Use this URL to cite or link to this record in EThOS: https://ethos.bl.uk/OrderDetails.do?uin=uk.bl.ethos.821565
Title: The elaborate interplay of natural killer cells and vaccinia virus
Author: Depierreux, Delphine
ISNI:       0000 0004 9359 8186
Awarding Body: University of Cambridge
Current Institution: University of Cambridge
Date of Award: 2020
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Abstract:
Vaccinia virus (VACV) is a poxvirus and is the vaccine used to eradicate smallpox. It is also an expression vector for heterologous antigens and an oncolytic virus for cancer therapy. VACV encodes multiple proteins that aid evasion of the host immune response. There is, however, an incomplete understanding of how this immune suppression by VACV is consistent with such a strong immune response and subsequent memory. There is especially little known about the relationship between natural killer (NK) cells and VACV. Previous studies showed that during VACV infection, NK cells proliferate, are activated, limit viral replication, kill VACV-infected cells and display memory-like qualities. However, how NK cells recognise and interact with VACV-infected cells, which ligand(s) trigger NK cell activation, which NK receptors (NKR) are involved, and whether VACV uses strategies to interfere with the NK cell response remains elusive. This thesis aimed to address such questions using screening methods in parallel to candidate-based approach to tackle the challenges caused by the high diversity of NKRs and NK ligands. First, the responsiveness of murine NK cells to systemic VACV infection was studied ex vivo. Transcriptomic analysis, along with validation at the protein level, indicated NK cell activation and preparedness to mediate effector functions. Analysis of NK cell transcriptomic signature indicated that the stimuli triggering NK cell activation in the context of VACV infection correspond primarily with direct cell recognition but also cytokines such as Il-12 and -18, and IFNs. NKRs expression level in response to VACV was investigated, both at the transcript and protein level, and candidate NKRs involved specifically in the response to VACV were defined. Using a published dataset, the human and murine NK cell response to VACV was compared, revealing strong similarities. Second, the modulation of the plasma membrane (PM) proteome after VACV infection was studied using a proteomic screen that allowed to i) determine how VACV affects NK ligands expression; ii) give insights into VACV host surface protein modulation mechanism; iii) highlight previously unrecognised VACV strategies to evade NK cell response, iv) establish for the first time, a comprehensive analysis of VACV proteins expressed at the host PM and, v) suggest VACV surface proteins that potentially engage with NK cells. Third, the impact of the absence of VACV A56, an NK ligand candidate, and the murine natural cytotoxicity receptor (NCR) NKp46, were studied, in vitro and in vivo, in the context of VACV infection. This confirmed that VACV A56 prevents cell fusion, anchors VACV K2 and VCP (virus complement control protein) at the cell surface and enhances the binding of human and murine NCRs to VACV-infected cells. Further, it revealed that A56 deletion did not affect plaque size or EEV (extracellular enveloped virus) release, did not alter NK ligands surface expression, but led to decreased VACV-infected cells killing by murine NK cells. Lastly, the impact of VACV A56 and NKp46 deletion, on VACV infection outcome were assessed in vivo, in the acute and the memory stage and did not reveal substantial differences. Collectively, these data constitute a valuable resource concerning the interaction of VACV with NK cells and the factors influencing their interplay. These data can contribute to improve the development of VACV-based vaccines vectors and oncolytic viruses, and further our understanding of host-pathogen interactions.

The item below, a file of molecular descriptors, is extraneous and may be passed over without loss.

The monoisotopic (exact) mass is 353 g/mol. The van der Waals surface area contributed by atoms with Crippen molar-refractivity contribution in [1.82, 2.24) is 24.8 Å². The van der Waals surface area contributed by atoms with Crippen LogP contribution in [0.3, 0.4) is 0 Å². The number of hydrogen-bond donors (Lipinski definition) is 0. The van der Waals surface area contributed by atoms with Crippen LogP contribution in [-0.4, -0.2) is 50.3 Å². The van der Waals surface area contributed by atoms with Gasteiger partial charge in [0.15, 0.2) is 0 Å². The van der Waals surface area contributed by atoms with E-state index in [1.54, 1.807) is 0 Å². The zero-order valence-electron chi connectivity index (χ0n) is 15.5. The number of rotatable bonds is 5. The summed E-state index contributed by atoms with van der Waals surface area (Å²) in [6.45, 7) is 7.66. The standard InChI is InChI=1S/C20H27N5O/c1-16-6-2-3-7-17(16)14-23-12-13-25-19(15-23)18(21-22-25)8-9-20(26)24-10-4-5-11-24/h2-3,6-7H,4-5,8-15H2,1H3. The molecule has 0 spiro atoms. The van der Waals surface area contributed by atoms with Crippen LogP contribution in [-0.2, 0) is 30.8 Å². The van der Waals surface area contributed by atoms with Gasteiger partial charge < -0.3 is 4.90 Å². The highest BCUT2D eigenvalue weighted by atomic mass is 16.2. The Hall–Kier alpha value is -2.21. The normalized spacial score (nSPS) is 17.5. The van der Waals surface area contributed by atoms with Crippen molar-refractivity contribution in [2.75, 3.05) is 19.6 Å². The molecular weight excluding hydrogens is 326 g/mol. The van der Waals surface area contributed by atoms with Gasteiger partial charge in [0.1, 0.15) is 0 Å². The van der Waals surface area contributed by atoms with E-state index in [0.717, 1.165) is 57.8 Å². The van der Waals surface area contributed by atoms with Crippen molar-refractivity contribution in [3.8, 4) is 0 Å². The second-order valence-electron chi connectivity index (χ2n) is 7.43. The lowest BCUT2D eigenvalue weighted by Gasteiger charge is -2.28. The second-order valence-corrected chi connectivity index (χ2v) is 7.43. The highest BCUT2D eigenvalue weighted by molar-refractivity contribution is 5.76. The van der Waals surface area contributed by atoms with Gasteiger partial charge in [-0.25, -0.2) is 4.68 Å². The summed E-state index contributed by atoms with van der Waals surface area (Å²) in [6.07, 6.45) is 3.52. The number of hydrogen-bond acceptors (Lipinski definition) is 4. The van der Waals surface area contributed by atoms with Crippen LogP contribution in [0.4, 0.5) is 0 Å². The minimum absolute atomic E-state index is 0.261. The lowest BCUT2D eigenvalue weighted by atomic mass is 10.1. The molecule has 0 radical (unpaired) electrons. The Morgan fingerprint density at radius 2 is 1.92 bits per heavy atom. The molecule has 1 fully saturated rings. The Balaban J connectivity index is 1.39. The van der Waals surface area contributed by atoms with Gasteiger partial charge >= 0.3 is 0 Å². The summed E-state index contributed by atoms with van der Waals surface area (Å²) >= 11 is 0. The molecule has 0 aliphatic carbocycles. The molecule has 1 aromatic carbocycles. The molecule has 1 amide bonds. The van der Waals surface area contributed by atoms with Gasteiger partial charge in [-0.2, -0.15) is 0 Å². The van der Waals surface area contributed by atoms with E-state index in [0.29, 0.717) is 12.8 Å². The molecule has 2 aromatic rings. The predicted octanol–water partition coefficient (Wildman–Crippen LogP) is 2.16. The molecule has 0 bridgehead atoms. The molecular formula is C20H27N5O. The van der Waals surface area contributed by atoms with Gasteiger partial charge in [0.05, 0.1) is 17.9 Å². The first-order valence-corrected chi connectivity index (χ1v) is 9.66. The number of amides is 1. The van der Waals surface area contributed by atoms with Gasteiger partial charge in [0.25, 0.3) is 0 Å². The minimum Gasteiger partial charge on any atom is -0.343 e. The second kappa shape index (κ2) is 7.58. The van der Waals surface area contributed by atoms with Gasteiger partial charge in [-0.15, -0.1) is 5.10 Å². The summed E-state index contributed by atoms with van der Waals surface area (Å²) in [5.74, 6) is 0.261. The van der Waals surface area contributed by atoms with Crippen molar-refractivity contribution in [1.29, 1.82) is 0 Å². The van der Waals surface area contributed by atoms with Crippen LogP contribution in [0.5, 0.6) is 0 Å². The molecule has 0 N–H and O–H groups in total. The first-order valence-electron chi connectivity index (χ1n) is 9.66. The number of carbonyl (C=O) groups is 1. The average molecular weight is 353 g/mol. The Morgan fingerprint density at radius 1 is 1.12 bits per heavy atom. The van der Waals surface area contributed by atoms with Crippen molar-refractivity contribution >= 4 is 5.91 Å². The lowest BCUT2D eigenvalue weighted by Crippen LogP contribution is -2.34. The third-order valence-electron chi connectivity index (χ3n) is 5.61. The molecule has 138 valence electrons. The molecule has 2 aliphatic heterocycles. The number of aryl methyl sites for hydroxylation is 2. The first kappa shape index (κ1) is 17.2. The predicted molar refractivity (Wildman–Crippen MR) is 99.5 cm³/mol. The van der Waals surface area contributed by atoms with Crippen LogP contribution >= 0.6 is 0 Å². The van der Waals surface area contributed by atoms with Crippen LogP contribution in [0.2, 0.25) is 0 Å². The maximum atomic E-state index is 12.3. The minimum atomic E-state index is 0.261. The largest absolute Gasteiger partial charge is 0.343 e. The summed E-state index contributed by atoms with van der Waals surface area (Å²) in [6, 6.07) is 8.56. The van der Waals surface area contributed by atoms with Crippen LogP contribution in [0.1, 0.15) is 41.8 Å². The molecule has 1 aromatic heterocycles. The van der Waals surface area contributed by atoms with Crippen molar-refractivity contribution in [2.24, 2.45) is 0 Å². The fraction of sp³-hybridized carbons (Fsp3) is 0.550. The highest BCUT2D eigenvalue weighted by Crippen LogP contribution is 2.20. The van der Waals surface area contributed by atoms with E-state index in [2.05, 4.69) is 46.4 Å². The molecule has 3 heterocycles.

Supervisor: Smith, Geoffrey L. ; Ferguson, Brian Sponsor: Not available
Qualification Name: Thesis (Ph.D.) Qualification Level: Doctoral
EThOS ID: uk.bl.ethos.821565  DOI:
Keywords: vaccinia virus ; natural killer cell ; host-pathogen interactions
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